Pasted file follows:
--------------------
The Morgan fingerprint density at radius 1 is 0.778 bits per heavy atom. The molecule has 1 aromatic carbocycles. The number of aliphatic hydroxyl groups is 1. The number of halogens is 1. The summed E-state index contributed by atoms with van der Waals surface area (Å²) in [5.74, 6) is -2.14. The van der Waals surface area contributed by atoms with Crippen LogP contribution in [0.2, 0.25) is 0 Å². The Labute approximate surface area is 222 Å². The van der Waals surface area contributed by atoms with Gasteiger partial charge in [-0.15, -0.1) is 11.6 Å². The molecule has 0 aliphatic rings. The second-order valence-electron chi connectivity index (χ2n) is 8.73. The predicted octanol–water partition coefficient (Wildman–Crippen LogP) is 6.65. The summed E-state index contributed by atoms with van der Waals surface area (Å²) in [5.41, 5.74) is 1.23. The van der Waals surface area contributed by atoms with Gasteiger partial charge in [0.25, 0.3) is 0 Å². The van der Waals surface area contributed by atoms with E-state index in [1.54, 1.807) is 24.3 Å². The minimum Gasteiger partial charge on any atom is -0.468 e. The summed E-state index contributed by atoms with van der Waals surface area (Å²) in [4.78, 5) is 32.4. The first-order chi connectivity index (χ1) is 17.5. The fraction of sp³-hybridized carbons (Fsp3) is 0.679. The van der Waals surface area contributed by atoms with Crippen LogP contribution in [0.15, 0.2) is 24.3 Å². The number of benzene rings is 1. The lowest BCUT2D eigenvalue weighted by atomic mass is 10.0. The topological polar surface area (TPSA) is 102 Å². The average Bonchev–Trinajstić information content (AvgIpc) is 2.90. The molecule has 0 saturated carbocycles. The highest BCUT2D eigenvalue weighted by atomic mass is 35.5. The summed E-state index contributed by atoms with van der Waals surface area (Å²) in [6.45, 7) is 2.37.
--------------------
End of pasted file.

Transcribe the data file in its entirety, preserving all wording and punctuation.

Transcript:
The Morgan fingerprint density at radius 1 is 0.778 bits per heavy atom. The molecule has 1 aromatic carbocycles. The number of aliphatic hydroxyl groups is 1. The number of halogens is 1. The summed E-state index contributed by atoms with van der Waals surface area (Å²) in [5.74, 6) is -2.14. The van der Waals surface area contributed by atoms with Crippen LogP contribution in [0.2, 0.25) is 0 Å². The Labute approximate surface area is 222 Å². The van der Waals surface area contributed by atoms with Gasteiger partial charge in [-0.15, -0.1) is 11.6 Å². The molecule has 0 aliphatic rings. The second-order valence-electron chi connectivity index (χ2n) is 8.73. The predicted octanol–water partition coefficient (Wildman–Crippen LogP) is 6.65. The summed E-state index contributed by atoms with van der Waals surface area (Å²) in [5.41, 5.74) is 1.23. The van der Waals surface area contributed by atoms with Gasteiger partial charge in [0.25, 0.3) is 0 Å². The van der Waals surface area contributed by atoms with E-state index in [1.54, 1.807) is 24.3 Å². The minimum Gasteiger partial charge on any atom is -0.468 e. The summed E-state index contributed by atoms with van der Waals surface area (Å²) in [4.78, 5) is 32.4. The first-order chi connectivity index (χ1) is 17.5. The fraction of sp³-hybridized carbons (Fsp3) is 0.679. The van der Waals surface area contributed by atoms with Crippen LogP contribution in [0.15, 0.2) is 24.3 Å². The number of benzene rings is 1. The lowest BCUT2D eigenvalue weighted by atomic mass is 10.0. The topological polar surface area (TPSA) is 102 Å². The average Bonchev–Trinajstić information content (AvgIpc) is 2.90. The molecule has 0 saturated carbocycles. The highest BCUT2D eigenvalue weighted by atomic mass is 35.5. The summed E-state index contributed by atoms with van der Waals surface area (Å²) in [6.45, 7) is 2.37.